This is a follow-up to my previous post on our trials using Facebook in school. If you missed that you can read it here.
Yesterday we finished our first set of trials around using the site for education so I wanted to briefly summarise what we found here. One group of our Spanish students had been testing the idea of using a duplicate profile- we felt one of the lowest risk possibilities for allowing staff and students to interact on the network.
The success I’ve seen is that students seemed keen to trial things with us, and it was very easy to set ourselves up to allow students to access the site in school if we wanted to. Switching the site over into Spanish and asking students to create and interact in the language on the website worked well too- their familiarity with how Facebook works helped a lot with some of the more unfamiliar terms.
However as expected we’ve found that this approach isn’t ideal. From a student point of view asking them to log in using a different account to their personal one meant they wouldn’t be as likely to use it outside of the classroom sessions specifically designed for it. We also found we have a small minority of students whose parents do not allow them to use Facebook at all.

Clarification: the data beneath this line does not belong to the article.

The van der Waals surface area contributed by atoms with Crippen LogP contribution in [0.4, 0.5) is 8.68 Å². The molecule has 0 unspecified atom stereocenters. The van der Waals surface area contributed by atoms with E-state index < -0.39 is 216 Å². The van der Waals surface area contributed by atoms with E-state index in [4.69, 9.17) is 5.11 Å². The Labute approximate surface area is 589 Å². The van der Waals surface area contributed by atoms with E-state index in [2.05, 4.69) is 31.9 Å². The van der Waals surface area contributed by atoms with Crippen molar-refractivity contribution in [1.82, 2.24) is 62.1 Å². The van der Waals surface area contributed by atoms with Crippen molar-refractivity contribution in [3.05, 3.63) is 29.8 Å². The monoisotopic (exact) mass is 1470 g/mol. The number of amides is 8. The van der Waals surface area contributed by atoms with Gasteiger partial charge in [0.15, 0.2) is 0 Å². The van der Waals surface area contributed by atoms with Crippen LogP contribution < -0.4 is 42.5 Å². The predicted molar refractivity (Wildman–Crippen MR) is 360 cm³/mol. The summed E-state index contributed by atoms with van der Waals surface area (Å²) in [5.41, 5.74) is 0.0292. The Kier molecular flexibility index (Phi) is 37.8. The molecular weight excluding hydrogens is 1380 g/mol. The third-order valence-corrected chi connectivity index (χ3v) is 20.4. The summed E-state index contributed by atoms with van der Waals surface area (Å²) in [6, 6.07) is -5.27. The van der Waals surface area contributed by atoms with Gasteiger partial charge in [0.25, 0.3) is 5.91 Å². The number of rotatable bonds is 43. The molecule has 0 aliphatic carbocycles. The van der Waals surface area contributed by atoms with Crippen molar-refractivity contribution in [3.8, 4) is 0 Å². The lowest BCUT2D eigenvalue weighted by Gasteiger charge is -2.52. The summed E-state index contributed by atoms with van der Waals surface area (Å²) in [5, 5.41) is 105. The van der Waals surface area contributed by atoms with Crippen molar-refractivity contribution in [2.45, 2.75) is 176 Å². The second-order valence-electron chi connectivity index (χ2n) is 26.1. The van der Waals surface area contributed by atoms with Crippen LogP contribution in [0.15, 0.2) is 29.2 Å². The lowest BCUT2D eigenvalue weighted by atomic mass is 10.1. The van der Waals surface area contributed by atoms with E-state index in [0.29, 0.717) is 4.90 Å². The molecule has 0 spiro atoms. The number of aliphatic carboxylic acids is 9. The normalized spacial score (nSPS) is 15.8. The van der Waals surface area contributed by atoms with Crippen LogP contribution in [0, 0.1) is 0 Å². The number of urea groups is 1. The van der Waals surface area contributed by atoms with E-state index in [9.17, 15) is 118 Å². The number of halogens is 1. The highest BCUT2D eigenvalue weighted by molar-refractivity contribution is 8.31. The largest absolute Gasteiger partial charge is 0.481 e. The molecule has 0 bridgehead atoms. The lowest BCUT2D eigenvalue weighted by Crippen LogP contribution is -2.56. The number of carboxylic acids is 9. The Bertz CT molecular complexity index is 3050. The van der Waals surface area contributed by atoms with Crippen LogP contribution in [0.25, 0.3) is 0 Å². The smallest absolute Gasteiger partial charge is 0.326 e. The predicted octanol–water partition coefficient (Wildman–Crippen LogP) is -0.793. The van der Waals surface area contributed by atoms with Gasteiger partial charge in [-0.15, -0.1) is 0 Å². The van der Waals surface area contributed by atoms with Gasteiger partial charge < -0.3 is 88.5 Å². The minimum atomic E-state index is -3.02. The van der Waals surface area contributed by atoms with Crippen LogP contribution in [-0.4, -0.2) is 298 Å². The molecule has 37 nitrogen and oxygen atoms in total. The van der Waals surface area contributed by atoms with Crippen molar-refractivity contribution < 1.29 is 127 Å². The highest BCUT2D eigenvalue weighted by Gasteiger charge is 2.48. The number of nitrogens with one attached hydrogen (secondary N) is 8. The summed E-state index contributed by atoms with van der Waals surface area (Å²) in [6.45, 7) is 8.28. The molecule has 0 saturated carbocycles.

The most major issue with this idea though lies in the Facebook terms and conditions. Point 4.2 on their terms document bans users from maintaining more than one profile, so this counts the idea out completely. We finished the trial off for the sake of completeness, but have now asked students to remove the duplicate profiles.
We are going to continue to work at different ideas for the network in the new school year as I still think there is value in it. The point of these trials was to come up with some evidence to back up what we think could work. Our next attempt will come in September- creating either a group or a page for an MFL class to interact, but with all users using their own profiles. Will post on that later in the year.